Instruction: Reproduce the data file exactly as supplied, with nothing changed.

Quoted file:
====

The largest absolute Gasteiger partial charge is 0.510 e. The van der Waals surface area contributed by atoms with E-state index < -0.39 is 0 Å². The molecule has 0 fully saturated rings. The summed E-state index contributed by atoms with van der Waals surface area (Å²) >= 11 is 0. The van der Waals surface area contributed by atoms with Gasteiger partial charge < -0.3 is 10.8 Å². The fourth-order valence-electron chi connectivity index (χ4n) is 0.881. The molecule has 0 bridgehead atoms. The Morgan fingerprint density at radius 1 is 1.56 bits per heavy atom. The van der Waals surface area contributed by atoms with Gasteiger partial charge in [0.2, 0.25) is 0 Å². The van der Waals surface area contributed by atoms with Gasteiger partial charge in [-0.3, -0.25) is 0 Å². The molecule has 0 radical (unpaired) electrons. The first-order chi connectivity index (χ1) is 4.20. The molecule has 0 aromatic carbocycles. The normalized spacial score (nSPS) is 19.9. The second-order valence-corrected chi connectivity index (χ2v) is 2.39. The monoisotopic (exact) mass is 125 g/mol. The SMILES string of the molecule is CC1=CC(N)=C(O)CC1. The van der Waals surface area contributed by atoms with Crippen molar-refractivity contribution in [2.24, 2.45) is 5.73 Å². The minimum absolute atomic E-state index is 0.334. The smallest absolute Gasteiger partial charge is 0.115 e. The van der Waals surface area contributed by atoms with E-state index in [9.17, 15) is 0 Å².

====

The largest absolute Gasteiger partial charge is 0.510 e. The van der Waals surface area contributed by atoms with E-state index < -0.39 is 0 Å². The molecule has 0 fully saturated rings. The summed E-state index contributed by atoms with van der Waals surface area (Å²) >= 11 is 0. The van der Waals surface area contributed by atoms with Gasteiger partial charge < -0.3 is 10.8 Å². The fourth-order valence-electron chi connectivity index (χ4n) is 0.881. The molecule has 0 bridgehead atoms. The Morgan fingerprint density at radius 1 is 1.56 bits per heavy atom. The van der Waals surface area contributed by atoms with Gasteiger partial charge in [0.2, 0.25) is 0 Å². The van der Waals surface area contributed by atoms with Gasteiger partial charge in [-0.3, -0.25) is 0 Å². The molecule has 0 radical (unpaired) electrons. The first-order chi connectivity index (χ1) is 4.20. The molecule has 0 aromatic carbocycles. The normalized spacial score (nSPS) is 19.9. The second-order valence-corrected chi connectivity index (χ2v) is 2.39. The monoisotopic (exact) mass is 125 g/mol. The SMILES string of the molecule is CC1=CC(N)=C(O)CC1. The van der Waals surface area contributed by atoms with Crippen molar-refractivity contribution in [2.24, 2.45) is 5.73 Å². The minimum absolute atomic E-state index is 0.334. The smallest absolute Gasteiger partial charge is 0.115 e. The van der Waals surface area contributed by atoms with E-state index in [9.17, 15) is 0 Å².